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December 03, 2009

Transistor made with a Single Atom Active Region


Figure caption:
(a) Colored scanning electron microscope image of the measured device. Aluminum top gate is used to induce a two-dimensional electron layer at the silicon-silicon oxide interface below the metallization. The barrier gate is partially below the top gate and depletes the electron layer in the vicinity of the phosphorus donors (the red spheres added to the original image). The barrier gate can also be used to control the conductivity of the device. All the barrier gates in the figure form their own individual transistors.
(b) Measured differential conductance through the device at 4 Tesla magnetic field. The red and the yellow spheres illustrate the spin-down and -up states of a donor electron which induce the lines of high conductivity clearly visible in the figure.




Researchers from Helsinki University of Technology (Finland), University of New South Wales (Australia), and University of Melbourne (Australia) have succeeded in building a working transistor, whose active region composes only of a single phosphorus atom in silicon. The results have just been published in Nano Letters.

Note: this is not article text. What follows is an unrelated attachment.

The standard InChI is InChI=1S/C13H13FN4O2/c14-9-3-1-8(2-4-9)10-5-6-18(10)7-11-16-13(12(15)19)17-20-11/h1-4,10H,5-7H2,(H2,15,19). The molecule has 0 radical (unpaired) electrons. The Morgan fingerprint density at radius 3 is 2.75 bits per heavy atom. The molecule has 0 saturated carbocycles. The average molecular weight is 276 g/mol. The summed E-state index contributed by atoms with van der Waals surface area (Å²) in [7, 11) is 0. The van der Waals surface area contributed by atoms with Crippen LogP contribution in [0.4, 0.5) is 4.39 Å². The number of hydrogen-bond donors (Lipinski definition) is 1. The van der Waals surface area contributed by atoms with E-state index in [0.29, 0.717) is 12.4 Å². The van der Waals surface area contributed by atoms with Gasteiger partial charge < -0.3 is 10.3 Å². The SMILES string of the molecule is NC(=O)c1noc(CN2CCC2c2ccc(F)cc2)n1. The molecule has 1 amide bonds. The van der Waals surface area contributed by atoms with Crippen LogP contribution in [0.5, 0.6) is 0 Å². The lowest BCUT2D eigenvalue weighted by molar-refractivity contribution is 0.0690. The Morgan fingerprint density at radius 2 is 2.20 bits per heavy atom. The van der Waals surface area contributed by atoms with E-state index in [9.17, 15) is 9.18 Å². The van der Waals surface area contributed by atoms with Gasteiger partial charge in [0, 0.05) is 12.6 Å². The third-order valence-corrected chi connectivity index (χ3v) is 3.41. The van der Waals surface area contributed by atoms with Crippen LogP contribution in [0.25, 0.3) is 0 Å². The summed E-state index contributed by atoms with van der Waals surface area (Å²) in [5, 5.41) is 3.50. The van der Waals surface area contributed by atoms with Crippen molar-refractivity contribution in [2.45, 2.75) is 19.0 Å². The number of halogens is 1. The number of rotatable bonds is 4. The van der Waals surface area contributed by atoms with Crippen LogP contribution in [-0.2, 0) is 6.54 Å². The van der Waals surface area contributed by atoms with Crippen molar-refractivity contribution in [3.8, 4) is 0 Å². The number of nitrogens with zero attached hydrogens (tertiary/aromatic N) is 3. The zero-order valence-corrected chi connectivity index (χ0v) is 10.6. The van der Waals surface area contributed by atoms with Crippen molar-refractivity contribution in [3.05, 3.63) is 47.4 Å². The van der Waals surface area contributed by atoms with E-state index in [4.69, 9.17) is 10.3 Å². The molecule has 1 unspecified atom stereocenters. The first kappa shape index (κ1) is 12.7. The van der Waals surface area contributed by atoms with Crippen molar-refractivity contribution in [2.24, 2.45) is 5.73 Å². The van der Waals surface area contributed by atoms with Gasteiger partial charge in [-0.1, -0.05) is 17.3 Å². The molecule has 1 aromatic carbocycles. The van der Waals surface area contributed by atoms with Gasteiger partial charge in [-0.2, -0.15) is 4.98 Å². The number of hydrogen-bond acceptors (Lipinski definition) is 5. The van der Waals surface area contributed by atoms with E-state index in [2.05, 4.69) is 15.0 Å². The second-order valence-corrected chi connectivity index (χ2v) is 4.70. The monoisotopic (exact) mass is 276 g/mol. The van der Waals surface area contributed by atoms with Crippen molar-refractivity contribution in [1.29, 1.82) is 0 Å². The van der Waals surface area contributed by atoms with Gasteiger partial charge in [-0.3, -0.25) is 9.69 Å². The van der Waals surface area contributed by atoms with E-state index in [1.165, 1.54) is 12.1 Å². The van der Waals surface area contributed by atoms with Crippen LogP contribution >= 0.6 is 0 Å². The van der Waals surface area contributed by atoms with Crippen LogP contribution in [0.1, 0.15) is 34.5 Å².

The working principles of the device are based on sequential tunneling of single electrons between the phosphorus atom and the source and drain leads of the transistor. The tunneling can be suppressed or allowed by controlling the voltage on a nearby metal electrode with a width of a few tens of nanometers.



Nanoletters: Transport Spectroscopy of Single Phosphorus Donors in a Silicon Nanoscale Transistor

Abstract
We have developed nanoscale double-gated field-effect-transistors for the study of electron states and transport properties of single deliberately implanted phosphorus donors. The devices provide a high-level of control of key parameters required for potential applications in nanoelectronics. For the donors, we resolve transitions corresponding to two charge states successively occupied by spin down and spin up electrons. The charging energies and the Land g-factors are consistent with expectations for donors in gated nanostructures.

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